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Re: Running 220v water heater on 110v supply

Well I just checked the engine and the coolant is green and at the correct level and hoses look fine. No valve there. I'll check the boiler later and see if I can make any sense of the connections that end. One thing I noticed on the quick website is an optional thermostatic mixing valve. I assume this would go on the return coolant side and close when it become a set temperature to avoid overheating?
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Old 02-04-2015, 05:59   #119
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Re: Running 220v water heater on 110v supply

No the mixing valve is designed to add some cold water to the hot outlet to reduce the hot water temp to a safe level. These are a really good idea.

Hot water does not expand much. Hot air on the other hand expands a lot. Before looking for exotic problems try to see if there is air in the hot water heater. If you get the air out the pressure relief leak should stop.

But the crud in the hot water is a concern. The source of that needs to be found. Does the hot water have any odor? For example, does it smell like antifreeze, onions, rotten eggs, etc.? Sometimes that will help identify the source/cause.
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Old 02-04-2015, 07:21   #120
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Re: Running 220v water heater on 110v supply

Quote:
Originally Posted by monte View Post
Well I just checked the engine and the coolant is green and at the correct level and hoses look fine. No valve there. I'll check the boiler later and see if I can make any sense of the connections that end. One thing I noticed on the quick website is an optional thermostatic mixing valve. I assume this would go on the return coolant side and close when it become a set temperature to avoid overheating?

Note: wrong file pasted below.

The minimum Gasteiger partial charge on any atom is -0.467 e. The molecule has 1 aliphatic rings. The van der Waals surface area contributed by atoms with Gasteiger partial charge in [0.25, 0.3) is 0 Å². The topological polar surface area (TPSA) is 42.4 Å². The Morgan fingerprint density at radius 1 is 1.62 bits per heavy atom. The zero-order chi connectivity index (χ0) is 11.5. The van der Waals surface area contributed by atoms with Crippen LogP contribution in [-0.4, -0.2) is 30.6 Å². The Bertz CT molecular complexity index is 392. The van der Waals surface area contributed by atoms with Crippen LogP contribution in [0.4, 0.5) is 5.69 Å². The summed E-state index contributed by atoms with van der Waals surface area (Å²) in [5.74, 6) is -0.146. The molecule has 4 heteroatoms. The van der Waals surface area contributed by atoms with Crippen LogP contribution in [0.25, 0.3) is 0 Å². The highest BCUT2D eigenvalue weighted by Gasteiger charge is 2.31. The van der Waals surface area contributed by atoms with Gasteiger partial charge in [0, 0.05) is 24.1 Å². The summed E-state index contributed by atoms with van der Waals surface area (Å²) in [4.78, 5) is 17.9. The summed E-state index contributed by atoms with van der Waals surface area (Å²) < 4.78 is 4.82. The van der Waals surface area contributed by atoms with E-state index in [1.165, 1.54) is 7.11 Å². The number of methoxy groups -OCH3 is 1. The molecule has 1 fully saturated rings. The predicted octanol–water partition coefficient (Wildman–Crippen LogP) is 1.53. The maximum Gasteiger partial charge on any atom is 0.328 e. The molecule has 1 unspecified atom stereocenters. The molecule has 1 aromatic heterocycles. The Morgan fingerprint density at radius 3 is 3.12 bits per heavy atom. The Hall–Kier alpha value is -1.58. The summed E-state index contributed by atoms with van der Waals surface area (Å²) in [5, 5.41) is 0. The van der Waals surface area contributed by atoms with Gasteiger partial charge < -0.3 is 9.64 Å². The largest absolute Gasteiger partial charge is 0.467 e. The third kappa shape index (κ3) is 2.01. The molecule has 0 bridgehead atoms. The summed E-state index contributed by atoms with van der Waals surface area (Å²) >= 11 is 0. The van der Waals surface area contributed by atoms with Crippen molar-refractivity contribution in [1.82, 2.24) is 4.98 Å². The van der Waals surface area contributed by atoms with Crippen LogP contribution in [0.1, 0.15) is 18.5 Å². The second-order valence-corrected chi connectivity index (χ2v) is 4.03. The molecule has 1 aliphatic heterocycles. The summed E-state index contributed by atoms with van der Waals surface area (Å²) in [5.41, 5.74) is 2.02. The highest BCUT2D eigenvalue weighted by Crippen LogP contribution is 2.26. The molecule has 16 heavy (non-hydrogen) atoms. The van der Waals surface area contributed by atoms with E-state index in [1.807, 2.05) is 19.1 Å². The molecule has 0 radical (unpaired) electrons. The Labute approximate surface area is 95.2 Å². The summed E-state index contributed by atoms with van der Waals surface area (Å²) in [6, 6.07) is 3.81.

You are making things more complicated than required. Of course it is your boat, your money and your time.

Once again, even if you had a mixing valve it would not be relevant because it is DOWNSTREAM of the heater. In addition it would be in the pressurized water circuit (typically blue and red plastic tubes) not in the coolant circuit (black rubber hoses).

You have to a) check the temperature of the coolant hoses in and out of the heater with a warm engine and b) purge any air through the hot water outlet hose.

You can do b) before heating the water, that may be safer. If you can find a route that goes uphill all the way between the heater and a tap you can just turn on the water pressure pump, open that tap and let it run for a while until all the air burps out. If you are not that lucky because the installation is sloppy you will need to rig a temporary hose that goes uphill, or loosen a connection at a high point that is all tbr way uphill from the heater.